Semantic effects in word naming: Evidence from English and Japanese Kanji

Naoki Shibahara, Marco Zorzi, Martin P. Hill, Taeko Wydell, Brian Butterworth

Research output: Contribution to journalArticlepeer-review


Three experiments investigated whether reading aloud is affected by a semantic variable, imageability. The first two experiments used English, and the third experiment used Japanese Kanji as a way of testing the generality of the findings across orthographies. The results replicated the earlier findings that readers were slower and more error prone in reading low-frequency exception words when they were low in imageability than when they were high in imageability (Strain, Patterson, & Seidenberg, 1995). This result held for both English and Kanji even when age of acquisition was taken into account as a possible confounding variable, and the imageability effect was stronger in Kanji compared to English.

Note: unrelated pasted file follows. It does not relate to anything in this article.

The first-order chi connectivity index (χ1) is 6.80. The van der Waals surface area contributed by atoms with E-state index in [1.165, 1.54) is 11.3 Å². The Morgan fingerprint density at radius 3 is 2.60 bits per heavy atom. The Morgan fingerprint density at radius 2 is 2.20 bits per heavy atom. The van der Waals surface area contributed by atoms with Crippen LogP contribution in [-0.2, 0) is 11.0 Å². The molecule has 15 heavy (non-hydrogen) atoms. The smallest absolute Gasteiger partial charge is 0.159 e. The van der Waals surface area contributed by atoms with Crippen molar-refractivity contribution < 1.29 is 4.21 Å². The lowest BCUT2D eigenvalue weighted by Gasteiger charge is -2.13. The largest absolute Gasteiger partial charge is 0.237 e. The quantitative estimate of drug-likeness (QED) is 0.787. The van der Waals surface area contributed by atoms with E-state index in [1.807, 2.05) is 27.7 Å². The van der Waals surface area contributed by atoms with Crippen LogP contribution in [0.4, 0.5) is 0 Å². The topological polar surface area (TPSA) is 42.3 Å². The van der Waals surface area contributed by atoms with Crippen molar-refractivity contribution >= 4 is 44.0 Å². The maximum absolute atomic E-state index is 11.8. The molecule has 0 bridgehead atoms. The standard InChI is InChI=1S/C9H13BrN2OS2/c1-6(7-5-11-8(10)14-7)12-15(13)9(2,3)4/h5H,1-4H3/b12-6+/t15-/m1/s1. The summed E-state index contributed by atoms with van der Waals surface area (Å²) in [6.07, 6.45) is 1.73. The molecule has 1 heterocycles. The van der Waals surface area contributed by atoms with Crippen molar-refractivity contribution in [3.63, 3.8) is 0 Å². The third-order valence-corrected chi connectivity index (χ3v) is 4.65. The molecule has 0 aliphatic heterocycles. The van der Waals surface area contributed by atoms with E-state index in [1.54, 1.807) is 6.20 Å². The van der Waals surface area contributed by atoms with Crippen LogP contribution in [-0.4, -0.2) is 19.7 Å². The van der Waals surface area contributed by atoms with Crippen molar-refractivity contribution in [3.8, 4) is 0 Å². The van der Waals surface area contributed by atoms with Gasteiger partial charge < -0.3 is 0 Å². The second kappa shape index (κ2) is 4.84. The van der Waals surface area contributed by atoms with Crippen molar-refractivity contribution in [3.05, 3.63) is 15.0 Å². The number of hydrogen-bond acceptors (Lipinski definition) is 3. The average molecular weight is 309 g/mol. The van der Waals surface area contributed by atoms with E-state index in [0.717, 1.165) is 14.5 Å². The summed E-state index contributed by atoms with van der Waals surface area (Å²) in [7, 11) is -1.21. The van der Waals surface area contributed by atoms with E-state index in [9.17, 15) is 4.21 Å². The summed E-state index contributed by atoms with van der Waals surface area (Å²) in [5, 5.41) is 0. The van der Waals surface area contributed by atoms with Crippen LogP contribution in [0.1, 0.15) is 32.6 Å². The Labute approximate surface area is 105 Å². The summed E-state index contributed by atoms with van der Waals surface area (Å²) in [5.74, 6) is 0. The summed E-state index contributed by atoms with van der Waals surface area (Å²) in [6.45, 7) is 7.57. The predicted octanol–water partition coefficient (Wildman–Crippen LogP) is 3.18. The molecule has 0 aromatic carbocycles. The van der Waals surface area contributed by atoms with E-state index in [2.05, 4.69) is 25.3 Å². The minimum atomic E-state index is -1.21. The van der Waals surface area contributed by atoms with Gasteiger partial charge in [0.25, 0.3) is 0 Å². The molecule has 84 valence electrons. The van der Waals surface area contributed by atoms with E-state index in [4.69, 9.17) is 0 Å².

Original languageEnglish
Pages (from-to)263-286
Number of pages24
JournalThe Quarterly Journal of Experimental Psychology Section A
Volume56 A
Issue number2
Publication statusPublished - Feb 2003

ASJC Scopus subject areas

  • Psychology(all)
  • Experimental and Cognitive Psychology


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